About Kos beaches
The green, low-lying, fertile island of Kos, is one of the 12 Dodecanese islands in the southeast Aegean Sea. The ‘father of modern medicine’, Hippocrates (460-370BC) was born here, and is said to have taught his students under a plane tree, which can still be seen in Kos Town. Today, thanks to its sandy beaches, the island lives from mass tourism. The capital and main port, Kos Town, lies on the east end of the island. Filled with monuments dating back over 3,000 years, it has been occupied by the Romans, Ottoman Turks and Italians. There is a palm-lined seafront promenade, a large yachting marina, a cosmopolitan nightlife and good shopping. A short distance southeast of town, at Psalidi and Fokas, lie the island’s most upmarket hotels. Southwest of Kos Town, on the south coast, Kardamena is the island’s largest package resort. Once a peaceful fishing village with a long sand beach, since the early 1980s it has developed into a haven for British 18-30s, and is now crammed with English-style pubs and concrete apartment blocks. West of Kardamena, Kefalos is a peaceful, purpose-built resort overlooking a horseshoe bay with excellent beaches nearby. It grew up below the old village and its namesake, made up of whitewashed houses built into the hillside. On the north coast, the low-key resorts of Tingaki and Marmari are especially popular with windsurfers, while the salt marsh that separates them is a haven for migrating birds, including flamingos.
Kos is blessed with lovely sand beaches. Some of the best lie near Kefalos, notably the fine pale-golden sands and shallow waters of Paradise Beach (also known as Bubble beach, due to volcanic gases that rise from the sea bed). In Kardamena, there are two long sandy beaches totalling 6km (4 miles), equipped with sunbeds and umbrellas plus good watersports facilities. Kos Town has a rather narrow ‘urban’ beach, but there are two well-equipped pebble beaches close by – Lambi, 4km (2.5 miles) to the north and Psalidi, 3km (2 miles) to the south. On the north coast, west of Kos Town, there are beaches at Tingaki (9km/6 miles) and at Marmari (13km/8 miles); these are more exposed to winds and are especially popular with windsurfers. At Tingaki, there is an area reserved for nudists.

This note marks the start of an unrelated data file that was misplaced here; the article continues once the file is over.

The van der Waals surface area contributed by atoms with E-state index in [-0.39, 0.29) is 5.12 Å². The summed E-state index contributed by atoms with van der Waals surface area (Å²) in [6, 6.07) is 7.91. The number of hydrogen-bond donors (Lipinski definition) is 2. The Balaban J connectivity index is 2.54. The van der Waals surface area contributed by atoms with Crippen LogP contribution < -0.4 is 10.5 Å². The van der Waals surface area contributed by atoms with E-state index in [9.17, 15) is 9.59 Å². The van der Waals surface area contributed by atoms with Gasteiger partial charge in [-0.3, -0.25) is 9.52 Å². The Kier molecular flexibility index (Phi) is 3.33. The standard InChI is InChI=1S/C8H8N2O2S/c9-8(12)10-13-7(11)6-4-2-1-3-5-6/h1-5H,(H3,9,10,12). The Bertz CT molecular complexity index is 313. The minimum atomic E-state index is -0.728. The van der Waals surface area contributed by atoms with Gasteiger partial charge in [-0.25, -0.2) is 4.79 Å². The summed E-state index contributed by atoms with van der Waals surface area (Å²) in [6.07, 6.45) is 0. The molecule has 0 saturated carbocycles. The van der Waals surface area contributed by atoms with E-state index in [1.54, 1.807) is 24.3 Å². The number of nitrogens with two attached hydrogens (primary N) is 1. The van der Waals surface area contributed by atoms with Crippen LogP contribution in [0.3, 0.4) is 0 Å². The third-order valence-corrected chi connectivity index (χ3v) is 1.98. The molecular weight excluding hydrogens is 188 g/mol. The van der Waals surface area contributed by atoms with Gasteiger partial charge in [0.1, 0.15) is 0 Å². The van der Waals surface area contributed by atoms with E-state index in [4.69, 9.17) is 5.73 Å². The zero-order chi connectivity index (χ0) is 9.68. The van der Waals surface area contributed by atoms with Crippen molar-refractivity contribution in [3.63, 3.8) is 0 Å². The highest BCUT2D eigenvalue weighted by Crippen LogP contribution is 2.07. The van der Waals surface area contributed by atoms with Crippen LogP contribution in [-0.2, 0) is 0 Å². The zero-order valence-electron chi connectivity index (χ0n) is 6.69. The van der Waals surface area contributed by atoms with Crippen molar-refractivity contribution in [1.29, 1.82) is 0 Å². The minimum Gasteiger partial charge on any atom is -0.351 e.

Beyond the beach:
The island’s chief cultural attractions lie in the capital, Kos Town, and include Hippocrates’s plane tree, the 14th-century Castle of the Knights of St John overlooking the harbour, and two mosques from the Ottoman period. West of town, on a wooded hillside, lie the ruins of the fourth-century BC Asklepion, a religious sanctuary dedicated to the god of healing. Further west into the hills, the unspoilt rural village of Zia is renowned for its romantic sunsets, and locally produced honey, olive oil and dried herbs. Embros Thermes Beach, south of Kos Town, has a sea pool with natural hot springs (47°C/116°F) creating a Jacuzzi effect. Birdwatchers might spot migrating flamingos on the salt marsh just west of Tingaki.
Kos’s sandy beaches and shallow waters are perfect for kids, but if these begin to pall, visit the Lido Water Park (www.kos-waterpark.com) on the north coast near Mastihari, with a large wave pool, six giant slides and a lazy river, plus bars and a restaurant. Many of the big hotels catering for package tours offer early-evening kids’ clubs and babysitting services.
Daily excursion boats take visitors the nearby islands of Pserimos (good sand and shingle beaches), Nisyros (a dramatic volcanic island) and Kalymnos (renowned for sponge diving). It is also possible to take a day-trip to Bodrum in Turkey. Boats depart from Kos Town, and visitors have plenty of time to explore Bodrum’s 15th-century portside Castle of St Peter, enjoy a hammam (Turkish bath) and shop in the bazaar.